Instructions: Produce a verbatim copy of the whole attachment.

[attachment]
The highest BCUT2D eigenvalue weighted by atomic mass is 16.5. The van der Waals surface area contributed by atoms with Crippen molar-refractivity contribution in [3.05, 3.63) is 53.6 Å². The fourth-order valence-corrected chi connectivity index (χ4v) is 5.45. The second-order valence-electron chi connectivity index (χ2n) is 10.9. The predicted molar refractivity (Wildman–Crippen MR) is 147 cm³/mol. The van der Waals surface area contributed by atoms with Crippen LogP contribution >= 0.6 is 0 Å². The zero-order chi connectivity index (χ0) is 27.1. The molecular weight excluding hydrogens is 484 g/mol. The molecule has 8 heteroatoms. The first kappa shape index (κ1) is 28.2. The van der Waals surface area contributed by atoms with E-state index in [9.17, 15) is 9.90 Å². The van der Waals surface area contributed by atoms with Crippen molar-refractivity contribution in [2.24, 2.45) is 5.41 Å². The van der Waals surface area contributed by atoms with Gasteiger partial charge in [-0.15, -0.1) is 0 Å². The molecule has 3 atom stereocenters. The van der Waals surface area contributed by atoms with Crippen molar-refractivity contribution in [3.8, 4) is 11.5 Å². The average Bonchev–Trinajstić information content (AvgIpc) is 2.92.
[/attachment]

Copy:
The highest BCUT2D eigenvalue weighted by atomic mass is 16.5. The van der Waals surface area contributed by atoms with Crippen molar-refractivity contribution in [3.05, 3.63) is 53.6 Å². The fourth-order valence-corrected chi connectivity index (χ4v) is 5.45. The second-order valence-electron chi connectivity index (χ2n) is 10.9. The predicted molar refractivity (Wildman–Crippen MR) is 147 cm³/mol. The van der Waals surface area contributed by atoms with Crippen LogP contribution >= 0.6 is 0 Å². The zero-order chi connectivity index (χ0) is 27.1. The molecular weight excluding hydrogens is 484 g/mol. The molecule has 8 heteroatoms. The first kappa shape index (κ1) is 28.2. The van der Waals surface area contributed by atoms with E-state index in [9.17, 15) is 9.90 Å². The van der Waals surface area contributed by atoms with Crippen molar-refractivity contribution in [2.24, 2.45) is 5.41 Å². The van der Waals surface area contributed by atoms with Gasteiger partial charge in [-0.15, -0.1) is 0 Å². The molecule has 3 atom stereocenters. The van der Waals surface area contributed by atoms with Crippen molar-refractivity contribution in [3.8, 4) is 11.5 Å². The average Bonchev–Trinajstić information content (AvgIpc) is 2.92.